Punitive duties sought on import cars Detroit's Big 3 plan record case

January 26, 1993|By New York Times News Service

WASHINGTON -- In a clear test of the Clinton administration's attitude on trade policies, Detroit's Big Three automakers have told federal trade officials that they intend to seek punitive duties on all imported cars, four people involved in the cases said yesterday.

The automakers -- using a more combative approach than they have taken in recent months -- will charge that Japanese and European automakers are violating federal law by selling cars for less in the United States than they charge for the same cars in their home markets, said a federal official, who insisted on anonymity.

The automakers hope to file their complaints at the Commerce Department within two or three weeks, the official said.

In effect, they are asking the Clinton administration to impose taxes that could add thousands of dollars to the sticker prices of imported cars. The case will easily be the biggest of its kind ever filed in the United States, covering as it will almost all of the nation's annual $45 billion worth of passenger-vehicle imports.

John E. Guiniven, a spokesman for Chrysler Corp., said the company was "always looking at" the possibility of taking action under American trade laws, but he said no decision had been made. Spokesmen for General Motors Corp. and Ford Motor Co. made similar comments.

But people involved in the case said the decision to proceed had been made and that thousands of pages of legal evidence had already been prepared.

The cases show a basic change of heart about trade policy in the auto industry, which is led by new executives and faces huge financial losses and a new and more receptive administration.

The Detroit automakers have long fought foreign trade barriers but have been divided for three decades over how much they want the government to limit access to the U.S. auto market.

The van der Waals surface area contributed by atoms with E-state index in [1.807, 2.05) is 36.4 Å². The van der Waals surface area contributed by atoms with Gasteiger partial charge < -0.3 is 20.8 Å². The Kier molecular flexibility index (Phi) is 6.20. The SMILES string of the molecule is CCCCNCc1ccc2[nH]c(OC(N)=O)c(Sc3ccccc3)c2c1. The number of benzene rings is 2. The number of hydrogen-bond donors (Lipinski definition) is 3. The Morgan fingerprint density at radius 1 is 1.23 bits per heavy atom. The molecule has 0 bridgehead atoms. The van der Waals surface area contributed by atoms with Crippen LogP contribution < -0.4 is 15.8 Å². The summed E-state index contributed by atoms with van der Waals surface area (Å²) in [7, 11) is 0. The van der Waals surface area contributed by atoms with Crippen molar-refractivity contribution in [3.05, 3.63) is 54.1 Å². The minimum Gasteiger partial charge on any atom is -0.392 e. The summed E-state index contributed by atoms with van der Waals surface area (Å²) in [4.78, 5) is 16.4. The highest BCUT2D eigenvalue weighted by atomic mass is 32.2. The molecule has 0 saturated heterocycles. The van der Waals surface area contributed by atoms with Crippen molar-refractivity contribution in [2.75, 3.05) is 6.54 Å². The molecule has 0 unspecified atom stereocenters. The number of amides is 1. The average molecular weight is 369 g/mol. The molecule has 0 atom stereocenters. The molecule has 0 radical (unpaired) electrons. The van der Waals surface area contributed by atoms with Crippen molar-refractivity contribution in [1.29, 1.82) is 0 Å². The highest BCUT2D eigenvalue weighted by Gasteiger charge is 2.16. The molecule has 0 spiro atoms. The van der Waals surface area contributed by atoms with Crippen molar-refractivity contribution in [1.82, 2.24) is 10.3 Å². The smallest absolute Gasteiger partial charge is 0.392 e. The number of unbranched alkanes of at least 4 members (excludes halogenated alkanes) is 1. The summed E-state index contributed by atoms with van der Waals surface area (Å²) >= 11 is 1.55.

Chrysler and Ford have been more enthusiastic about import limits. But General Motors has been opposed, fearing that U.S. trade barriers might result in foreign retaliation that would restrict the company's extensive export sales.

A Washington trade lawyer who insisted on anonymity said the change in Detroit tactics reflected, in part, the recent replacement of many senior executives at GM with executives who are much less enamored of free trade ideals.

GM's new chief executive, John F. Smith Jr., used to run GM Europe, which has profited for years from the European Community's severe restrictions on automobile imports from Japan.

But the installation of a Democratic administration in Washington has also encouraged Detroit automakers and many other domestic industries that have been struggling to compete with imports and have refrained from filing trade cases at the Commerce Department during the Bush and Reagan administrations because they were doubtful they could win.

A final ruling on duties takes nearly a year, and the legal expenses for each side can run into the tens of millions of dollars. The appeals can drag on for many years after that, but duties are collected during these years if the ruling was in favor of the domestic industry.

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